By the slimmest of margins, liberal JoAnne Kloppenburg, a long-time assistant attorney general, upset conservative sitting justice David Prosser in the race to fill the seventh seat on the Wisconsin Supreme Court. Kloppenburg topped Prosser by a mere 204 votes in a race in which 1.48 million Wisconsinites cast a vote. In a statement declaring herself the winner, Kloppenburg said, "Wisconsin voters have spoken and I am grateful for, and humbled by, their confidence and trust.... I look forward to bringing new blood to the Supreme Court and focusing my energy on the important work Wisconsin residents elect Supreme Court justices to do."
Not so fast, says Prosser's team. It's almost certain that Prosser will demand a recount of the election, which would be the first statewide recount in 20 years. And depending on how the recount goes, Prosser has the option of legally challenging the election results, not unlike former US Sen. Norm Coleman's challenge in his battle against Al Franken, a legal fight Franken ultimately won. And like the Coleman-Franken legal battle, a challenge by Prosser could potentially end up before Wisconsin's Supreme Court on which he currently sits. The election, in other words, is hardly over.
Nonetheless, Kloppenburg's unofficial victory marks a momentous win for the labor unions and progressive groups that galvanized her campaign and propelled her from an also-ran to a competitive candidate. The Prosser-Kloppenburg race was seen as a proxy fight pitting unions and progressives against Republican Governor Scott Walker and his Republican colleagues who want to kneecap public-sector unions in Wisconsin. Heading into election day, the stakes were high: A Kloppenburg win would prove that unions are still a force to be reckoned with on election day. But if Kloppenburg lost, the movement sparked by the Wisconsin protests would undoubtedly lose some of its momentum, and conservatives would dismiss the uprising in Wisconsin as a flash in the pan.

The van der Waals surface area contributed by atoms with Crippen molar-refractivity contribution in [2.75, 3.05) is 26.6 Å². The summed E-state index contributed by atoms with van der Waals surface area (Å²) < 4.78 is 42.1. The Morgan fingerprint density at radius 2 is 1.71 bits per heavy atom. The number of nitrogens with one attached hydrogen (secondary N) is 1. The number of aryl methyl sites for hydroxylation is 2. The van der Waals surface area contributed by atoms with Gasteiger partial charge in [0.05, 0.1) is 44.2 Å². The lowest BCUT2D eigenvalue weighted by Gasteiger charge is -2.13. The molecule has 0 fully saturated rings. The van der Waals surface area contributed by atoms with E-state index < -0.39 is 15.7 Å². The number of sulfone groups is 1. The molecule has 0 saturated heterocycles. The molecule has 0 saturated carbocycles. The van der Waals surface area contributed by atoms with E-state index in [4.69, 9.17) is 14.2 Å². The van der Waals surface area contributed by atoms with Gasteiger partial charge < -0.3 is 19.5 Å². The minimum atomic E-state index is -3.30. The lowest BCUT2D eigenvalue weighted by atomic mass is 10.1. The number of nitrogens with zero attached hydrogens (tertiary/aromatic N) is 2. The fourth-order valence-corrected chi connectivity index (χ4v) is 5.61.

Mind you, the fact that Kloppenburg was even competitive in the race was a victory for unions and progressives. As I reported yesterday,
Before the votes are counted, Wisconsin progressives have considered the race a victory. Months ago, no one thought Kloppenburg had a chance of toppling Prosser. That she became a competitive challenger indicates that energy from Wisconsin's protests can be funneled into electoral politics. "Had the protests not happened, Prosser would've skated to victory with an easy victory," says Robert Kraig. "Even if she comes up short, a very powerful message has been sent."
Now, it looks like Prosser's the one who could come up short. If a recount confirms Kloppenburg as the winner, it would seal one of the most momentous election upsets in years.